Cities and Villages Development Bank

General Information

General Information

In 1951, a specialized financial institution to finance municipalities' projects was founded under the name of Economic Development Fund, with a modest capital of JOD. 68,000.00.

In 1955, the fund was moved to the Development Board under the name of Municipalities Loans Fund with a capital of JOD. 1.7 million and was integrated with the Rural Reform Section.

In 1966, the Fund became an independent institution named Municipalities Loans Fund with a capital of JOD. 2.1 million.

On January 16, 1979 Cities and Villages Development Bank was set up with a capital of JOD. 5.8 million.

In 1982, the Bank's capital was raised to JOD. 12 million.

In 1996, the Bank's capital was raised to JOD. 25 million.

In 2002, the Bank's capital was raised to JOD. 50 million.

In 2016, the Bank's capital was raised to JOD. 100 million.

Cities and Villages Development Bank is an official public body that has an independent corporate personality, administratively and financially. It was established in 1979 and declared and paid up capital amounts to JOD. 50 million, while the reserves amounts to JOD. 31.3 million as illustrated in the following table:


Declared Capital


Government of the Hashemite Kingdom of Jordan

JOD. 69 million


Central Bank of Jordan

JOD. 1 million


Local Councils

JOD. 15 million



JOD. 100 million



The Bank provides long term financing necessary to perform service and productive projects for the local councils in the Kingdom.  The Bank has provided the required financing for development and service projects throughout all the cities and villages in the Kingdom.  Furthermore, the Bank manages and guarantees the loan agreements made between the councils with any other organizations that aim at providing local communities with basic services.  The Bank also renders needed assistance to the local councils to set the priority of their productive projects in the light of their economic feasibility in addition to furnishing expertise and technical and training services to enhance the employees' capabilities in such councils, further to managing local councils' funds collected by the government.

Board of Directors of the Bank:

The Bank is managed by a board of directors comprising nine members as follows:

  • Minister of Local Administration, President.
  • General Director of the Bank, Vice President.
  • Ministry of Finance representative, member.
  • Ministry of Public Works representative, member.
  • Ministry of Local Administration representative, member.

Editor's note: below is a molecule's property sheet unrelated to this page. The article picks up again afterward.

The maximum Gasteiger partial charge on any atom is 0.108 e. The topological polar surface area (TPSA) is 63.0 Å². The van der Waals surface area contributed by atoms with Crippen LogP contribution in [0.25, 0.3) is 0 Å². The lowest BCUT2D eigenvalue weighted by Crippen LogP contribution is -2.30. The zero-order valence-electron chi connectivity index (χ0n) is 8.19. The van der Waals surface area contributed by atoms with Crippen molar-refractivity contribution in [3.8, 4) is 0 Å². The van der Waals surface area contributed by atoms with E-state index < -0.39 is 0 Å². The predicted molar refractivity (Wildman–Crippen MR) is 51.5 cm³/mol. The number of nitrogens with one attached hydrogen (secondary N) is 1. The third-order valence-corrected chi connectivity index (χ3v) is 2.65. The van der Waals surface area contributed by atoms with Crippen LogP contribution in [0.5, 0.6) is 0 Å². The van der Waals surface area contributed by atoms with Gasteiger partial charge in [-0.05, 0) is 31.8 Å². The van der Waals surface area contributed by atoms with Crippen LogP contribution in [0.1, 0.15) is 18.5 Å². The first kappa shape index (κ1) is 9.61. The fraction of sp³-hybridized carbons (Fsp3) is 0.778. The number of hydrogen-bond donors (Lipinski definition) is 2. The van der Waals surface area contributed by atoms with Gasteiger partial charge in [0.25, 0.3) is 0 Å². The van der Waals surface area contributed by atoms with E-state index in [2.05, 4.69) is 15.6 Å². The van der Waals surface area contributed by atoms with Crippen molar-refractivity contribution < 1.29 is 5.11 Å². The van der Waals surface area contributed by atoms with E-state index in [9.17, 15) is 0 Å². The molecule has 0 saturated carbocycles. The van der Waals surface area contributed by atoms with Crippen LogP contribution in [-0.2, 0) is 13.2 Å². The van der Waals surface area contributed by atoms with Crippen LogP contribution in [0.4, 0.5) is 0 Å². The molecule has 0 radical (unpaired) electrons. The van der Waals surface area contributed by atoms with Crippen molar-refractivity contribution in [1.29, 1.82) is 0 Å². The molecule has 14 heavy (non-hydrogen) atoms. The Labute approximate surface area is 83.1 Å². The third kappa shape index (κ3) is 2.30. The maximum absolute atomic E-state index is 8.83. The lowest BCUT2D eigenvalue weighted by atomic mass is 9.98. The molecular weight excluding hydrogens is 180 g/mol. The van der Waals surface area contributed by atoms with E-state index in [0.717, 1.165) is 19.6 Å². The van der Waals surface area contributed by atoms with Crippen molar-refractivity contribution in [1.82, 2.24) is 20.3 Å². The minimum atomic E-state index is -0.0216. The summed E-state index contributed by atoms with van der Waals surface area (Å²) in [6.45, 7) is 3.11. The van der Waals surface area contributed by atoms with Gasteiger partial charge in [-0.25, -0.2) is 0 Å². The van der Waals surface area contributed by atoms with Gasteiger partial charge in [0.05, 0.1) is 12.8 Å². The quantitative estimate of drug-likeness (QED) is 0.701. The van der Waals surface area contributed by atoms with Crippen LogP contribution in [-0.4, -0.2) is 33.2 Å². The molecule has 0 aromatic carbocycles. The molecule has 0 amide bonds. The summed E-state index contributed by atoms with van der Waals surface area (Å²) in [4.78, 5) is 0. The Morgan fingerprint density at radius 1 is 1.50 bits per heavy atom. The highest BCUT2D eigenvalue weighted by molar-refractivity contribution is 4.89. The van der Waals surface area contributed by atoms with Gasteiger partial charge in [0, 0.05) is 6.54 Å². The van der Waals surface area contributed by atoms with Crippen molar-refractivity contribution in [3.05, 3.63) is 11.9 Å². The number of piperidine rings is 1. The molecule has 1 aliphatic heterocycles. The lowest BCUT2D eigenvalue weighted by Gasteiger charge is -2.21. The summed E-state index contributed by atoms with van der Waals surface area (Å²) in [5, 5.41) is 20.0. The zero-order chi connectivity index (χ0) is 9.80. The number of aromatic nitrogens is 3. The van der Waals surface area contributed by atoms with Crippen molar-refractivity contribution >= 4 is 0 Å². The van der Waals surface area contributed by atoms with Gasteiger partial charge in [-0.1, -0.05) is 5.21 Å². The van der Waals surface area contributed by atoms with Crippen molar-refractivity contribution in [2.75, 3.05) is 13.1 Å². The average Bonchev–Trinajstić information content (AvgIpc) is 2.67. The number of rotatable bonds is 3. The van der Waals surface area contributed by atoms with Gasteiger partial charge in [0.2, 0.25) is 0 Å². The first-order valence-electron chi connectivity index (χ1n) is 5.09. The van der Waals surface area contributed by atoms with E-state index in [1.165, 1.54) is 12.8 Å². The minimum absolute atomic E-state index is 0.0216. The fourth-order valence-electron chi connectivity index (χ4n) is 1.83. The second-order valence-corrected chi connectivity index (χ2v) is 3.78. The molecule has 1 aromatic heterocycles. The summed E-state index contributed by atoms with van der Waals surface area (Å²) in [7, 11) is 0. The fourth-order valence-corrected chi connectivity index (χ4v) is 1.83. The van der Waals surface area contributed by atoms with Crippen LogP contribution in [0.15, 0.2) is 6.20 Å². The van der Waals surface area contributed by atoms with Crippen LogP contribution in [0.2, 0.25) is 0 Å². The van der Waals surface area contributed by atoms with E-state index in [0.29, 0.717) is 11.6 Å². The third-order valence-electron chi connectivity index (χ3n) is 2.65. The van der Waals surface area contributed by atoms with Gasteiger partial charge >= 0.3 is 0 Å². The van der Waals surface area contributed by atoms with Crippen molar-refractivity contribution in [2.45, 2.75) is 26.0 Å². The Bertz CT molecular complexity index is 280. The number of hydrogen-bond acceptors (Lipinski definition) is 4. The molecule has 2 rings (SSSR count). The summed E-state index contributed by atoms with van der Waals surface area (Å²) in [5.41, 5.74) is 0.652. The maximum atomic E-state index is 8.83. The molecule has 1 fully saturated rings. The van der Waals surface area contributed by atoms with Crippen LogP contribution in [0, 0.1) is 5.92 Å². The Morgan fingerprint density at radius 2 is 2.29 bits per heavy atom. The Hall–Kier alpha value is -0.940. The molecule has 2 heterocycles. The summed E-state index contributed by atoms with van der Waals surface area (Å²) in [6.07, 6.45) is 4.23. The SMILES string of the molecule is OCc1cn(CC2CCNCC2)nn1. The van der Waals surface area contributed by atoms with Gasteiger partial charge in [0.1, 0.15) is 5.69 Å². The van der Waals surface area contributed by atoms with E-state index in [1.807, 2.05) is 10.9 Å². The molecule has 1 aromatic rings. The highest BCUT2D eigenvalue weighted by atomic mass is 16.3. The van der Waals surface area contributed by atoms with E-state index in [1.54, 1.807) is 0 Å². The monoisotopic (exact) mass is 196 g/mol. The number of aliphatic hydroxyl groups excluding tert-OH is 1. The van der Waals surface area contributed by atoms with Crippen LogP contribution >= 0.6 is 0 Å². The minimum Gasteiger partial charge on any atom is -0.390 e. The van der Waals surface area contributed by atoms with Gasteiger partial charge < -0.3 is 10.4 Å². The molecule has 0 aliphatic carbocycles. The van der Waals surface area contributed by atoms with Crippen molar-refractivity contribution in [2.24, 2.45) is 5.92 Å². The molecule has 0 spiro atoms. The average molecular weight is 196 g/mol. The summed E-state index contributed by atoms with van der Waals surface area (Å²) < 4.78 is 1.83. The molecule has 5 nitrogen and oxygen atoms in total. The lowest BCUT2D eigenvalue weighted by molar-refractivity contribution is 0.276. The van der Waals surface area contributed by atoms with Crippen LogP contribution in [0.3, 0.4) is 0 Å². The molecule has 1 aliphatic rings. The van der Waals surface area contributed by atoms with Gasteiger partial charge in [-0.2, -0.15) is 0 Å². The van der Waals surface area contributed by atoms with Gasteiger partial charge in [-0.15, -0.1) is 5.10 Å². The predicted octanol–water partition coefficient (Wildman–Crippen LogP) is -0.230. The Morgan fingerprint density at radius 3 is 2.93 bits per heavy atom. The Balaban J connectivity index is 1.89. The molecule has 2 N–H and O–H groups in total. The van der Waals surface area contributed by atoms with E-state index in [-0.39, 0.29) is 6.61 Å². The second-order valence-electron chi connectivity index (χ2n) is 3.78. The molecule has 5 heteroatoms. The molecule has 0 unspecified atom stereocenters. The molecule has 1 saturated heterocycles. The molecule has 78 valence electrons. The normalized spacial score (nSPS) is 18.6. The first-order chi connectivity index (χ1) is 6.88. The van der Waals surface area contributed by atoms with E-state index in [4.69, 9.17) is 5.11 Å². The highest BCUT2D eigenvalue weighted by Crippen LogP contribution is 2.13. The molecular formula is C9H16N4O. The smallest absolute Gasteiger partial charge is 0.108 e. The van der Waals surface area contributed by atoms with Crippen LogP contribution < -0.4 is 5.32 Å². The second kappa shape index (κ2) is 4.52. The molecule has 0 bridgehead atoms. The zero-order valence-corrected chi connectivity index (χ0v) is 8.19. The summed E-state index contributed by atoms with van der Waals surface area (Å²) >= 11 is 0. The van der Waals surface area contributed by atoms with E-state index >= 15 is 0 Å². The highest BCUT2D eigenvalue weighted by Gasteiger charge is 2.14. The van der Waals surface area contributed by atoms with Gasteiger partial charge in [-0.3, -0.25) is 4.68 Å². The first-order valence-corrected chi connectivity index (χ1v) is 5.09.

• Ministry of Planning representative, member.
  • Central Bank of Jordan representative, member.
  • Two representatives of the local councils, members.

The Bank's Executive Branch will presided by the General Director as appointed by a decision issued by the Cabinet upon a recommendation by the Board of Directors.  He/she will perform the Board's decisions, apply the Bank's general policy, supervise the Administrative Branch, and shall be delegated to exercise the powers conferred upon him/her in pursuance of the regulations of the law or delegated to him/her by the Board.

Bank's Objectives and Responsibilities:

  • Support the local councils' projects to ensure the services that aim at providing the public basic services and participate in upgrading as such by boosting its local and external financial resources and furnishing the necessary credit facilities to carry out such projects.
  • Manage and guarantee the loan agreements made by the local councils and undertake any banking functions, dealings, or activities required to perform the responsibilities vested in the Bank under this law or any other legislation or any international agreement where the government of Jordan is a party therein and its execution would require the participation of the Bank.
  • Assist the local councils in setting the priorities of productive projects in the light of their economic feasibility and contribute in the capital of such projects.
  • Assist in securing technical expertise and services, including the training of technicians needed by the local councils.
  • Offer facilities to any local council or institution whose goals include the provision of basic services within the boundaries of local councils.
  • Finance projects for local councils that are not based on gainful goals in compliance with codes and conditions determined under regulations issued to that effect.

Banking Activities:

  1. The Bank shall collect government tax and fees revenues (government subsidy proceeds, vehicles registration, penalties, and fines). As such shall be allocated to municipalities as per the principles prescribed by the Cabinet.
  2. Open bank commercial accounts to receive municipalities' returns, whether from their own revenues or from their other accounts at the Bank.  Direct disbursement shall be made to municipalities' clients such as contractors and suppliers from such accounts.